SAARA’s goal will continue through fund

SALEM — The Salem Area Amateur Radio Association (SAARA) may have signed off for good, but the group’s mission to promote ham radio communications in the Salem area will continue.

That’s because the members chose to establish a Salem Area Amateur Radio Association Fund through the Salem Community Foundation with their remaining cash after disbanding.

“The idea is to advance amateur radio and emergency communications,” SAARA President David Sprouse said.

Past members, their family members and others interested in ham radio communications can donate to the fund in someone’s memory to help it grow.

Donations can be sent to the Salem Community Foundation, P.O. Box 553, Salem, Ohio 44460, specify for the Salem Area Amateur Radio Association Fund, or call the SCF office at 330-332-4021.

“The fund will go on into perpetuity — forever,” SCF Grant Coordinator Melissa Costa said, noting the SAARA members wanted the group’s legacy to live on.

Costa explained that the annual interest income for the fund will provide amateur radio activities, materials, equipment, training and/or information in Columbiana County and locations within a 15-mile radius of Salem. Once the fund builds up, if there’s a need for training or equipment, an organization can apply for a grant that falls under those guidelines.

The threshold for starting a fund is $5,000 and the SAARA had just enough to get started.

According to Costa, Church Women United of Salem made a similar move when it disbanded, creating a fund to help continue the back-to-school voucher program for Salem students started many years ago. She said the dollars in that fund have helped the Brightside Project to continue the back-to-school voucher program for students to get clothing and shoes before school starts.

She said the foundation is a great way for those organizations to keep going. Families who want to memorialize their past loved ones can start funds to help with scholarships for students or grants for the community, such as the parks.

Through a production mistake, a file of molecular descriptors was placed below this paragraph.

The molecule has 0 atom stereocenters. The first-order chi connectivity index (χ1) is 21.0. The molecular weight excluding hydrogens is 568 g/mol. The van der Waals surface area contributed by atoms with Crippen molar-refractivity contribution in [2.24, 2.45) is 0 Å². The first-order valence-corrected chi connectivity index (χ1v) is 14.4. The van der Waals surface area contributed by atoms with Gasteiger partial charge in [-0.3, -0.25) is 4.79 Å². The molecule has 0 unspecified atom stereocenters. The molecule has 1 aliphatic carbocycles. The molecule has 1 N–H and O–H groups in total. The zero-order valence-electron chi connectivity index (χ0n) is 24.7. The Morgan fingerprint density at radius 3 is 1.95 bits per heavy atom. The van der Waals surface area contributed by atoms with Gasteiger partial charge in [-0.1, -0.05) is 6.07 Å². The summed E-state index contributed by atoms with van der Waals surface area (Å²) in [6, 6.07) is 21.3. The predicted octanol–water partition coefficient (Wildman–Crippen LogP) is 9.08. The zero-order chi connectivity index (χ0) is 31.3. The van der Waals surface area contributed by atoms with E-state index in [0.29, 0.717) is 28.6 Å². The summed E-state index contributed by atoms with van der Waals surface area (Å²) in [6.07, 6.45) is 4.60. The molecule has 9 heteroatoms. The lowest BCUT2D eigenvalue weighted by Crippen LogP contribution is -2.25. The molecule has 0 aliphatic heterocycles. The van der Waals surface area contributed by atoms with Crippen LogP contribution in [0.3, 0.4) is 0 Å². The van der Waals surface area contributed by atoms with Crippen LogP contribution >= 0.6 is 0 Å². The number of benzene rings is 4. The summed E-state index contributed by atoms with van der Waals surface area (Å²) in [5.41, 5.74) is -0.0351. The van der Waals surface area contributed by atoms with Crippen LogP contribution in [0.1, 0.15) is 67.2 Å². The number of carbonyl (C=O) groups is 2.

Sprouse said SAARA started in May 1987, meeting at the home of Bob Tullis, another past president and member. The group used to teach classes and give exams for entry-level licenses for ham radio operators and provided communications during disasters, emergencies and community events, such as parades, walk-a-thons and bike races. The group also used to hold field days in the parks to introduce the public to ham radio operations.

With aging and low membership, the few members left decided it would be best to dissolve and start the fund so people in the Salem area could still benefit from ham radio communications.

“I hope they remember us for what we’ve done over the years,” Sprouse said.

When there’s a need for ham radio operators, some of them will still be available. Tullis said when he was young, there was a group called the Quaker Radio Association. Then along came SAARA.

“Believe it or not, there are a lot of hams in Salem,” Tullis said, adding “SAARA leaves a legacy. We’ve had a lot of people go to our classes and graduate, taught and licensed. We gave a lot of people a good experience with ham radios.”

Hearing your own call sign over the airwaves while communicating with people all over the world can be thrilling, he said. In this world of cell phones and the Internet, if all fails, there’s still ham radio for communication. There’s even one at the hospital, just in case.

Both he and Sprouse credited former member Ginger Grilli with the idea of setting up the fund. Tullis said SAARA member Lela McClaren made a donation in memory of her late husband, Bill, and others can also make donations.

The group sold some of their equipment to put toward the fund, but also donated some equipment to an amateur radio group in Lisbon which is still active.



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